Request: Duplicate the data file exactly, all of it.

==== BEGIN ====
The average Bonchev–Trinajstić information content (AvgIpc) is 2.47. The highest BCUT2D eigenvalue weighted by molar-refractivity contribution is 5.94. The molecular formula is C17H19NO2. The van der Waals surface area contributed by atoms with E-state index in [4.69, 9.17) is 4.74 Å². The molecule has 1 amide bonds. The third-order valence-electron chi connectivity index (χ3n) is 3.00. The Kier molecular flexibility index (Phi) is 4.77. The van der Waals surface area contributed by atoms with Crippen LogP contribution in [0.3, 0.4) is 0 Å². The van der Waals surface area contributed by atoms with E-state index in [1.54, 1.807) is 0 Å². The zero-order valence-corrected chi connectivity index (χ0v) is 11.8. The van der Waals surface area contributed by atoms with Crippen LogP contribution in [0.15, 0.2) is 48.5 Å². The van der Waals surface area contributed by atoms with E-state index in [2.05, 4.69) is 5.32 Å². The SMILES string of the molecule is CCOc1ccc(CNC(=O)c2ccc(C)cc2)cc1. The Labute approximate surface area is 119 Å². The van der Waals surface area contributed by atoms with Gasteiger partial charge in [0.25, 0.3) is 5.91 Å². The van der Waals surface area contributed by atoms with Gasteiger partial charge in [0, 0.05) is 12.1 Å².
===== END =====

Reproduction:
The average Bonchev–Trinajstić information content (AvgIpc) is 2.47. The highest BCUT2D eigenvalue weighted by molar-refractivity contribution is 5.94. The molecular formula is C17H19NO2. The van der Waals surface area contributed by atoms with E-state index in [4.69, 9.17) is 4.74 Å². The molecule has 1 amide bonds. The third-order valence-electron chi connectivity index (χ3n) is 3.00. The Kier molecular flexibility index (Phi) is 4.77. The van der Waals surface area contributed by atoms with Crippen LogP contribution in [0.3, 0.4) is 0 Å². The van der Waals surface area contributed by atoms with E-state index in [1.54, 1.807) is 0 Å². The zero-order valence-corrected chi connectivity index (χ0v) is 11.8. The van der Waals surface area contributed by atoms with Crippen LogP contribution in [0.15, 0.2) is 48.5 Å². The van der Waals surface area contributed by atoms with E-state index in [2.05, 4.69) is 5.32 Å². The SMILES string of the molecule is CCOc1ccc(CNC(=O)c2ccc(C)cc2)cc1. The Labute approximate surface area is 119 Å². The van der Waals surface area contributed by atoms with Gasteiger partial charge in [0.25, 0.3) is 5.91 Å². The van der Waals surface area contributed by atoms with Gasteiger partial charge in [0, 0.05) is 12.1 Å².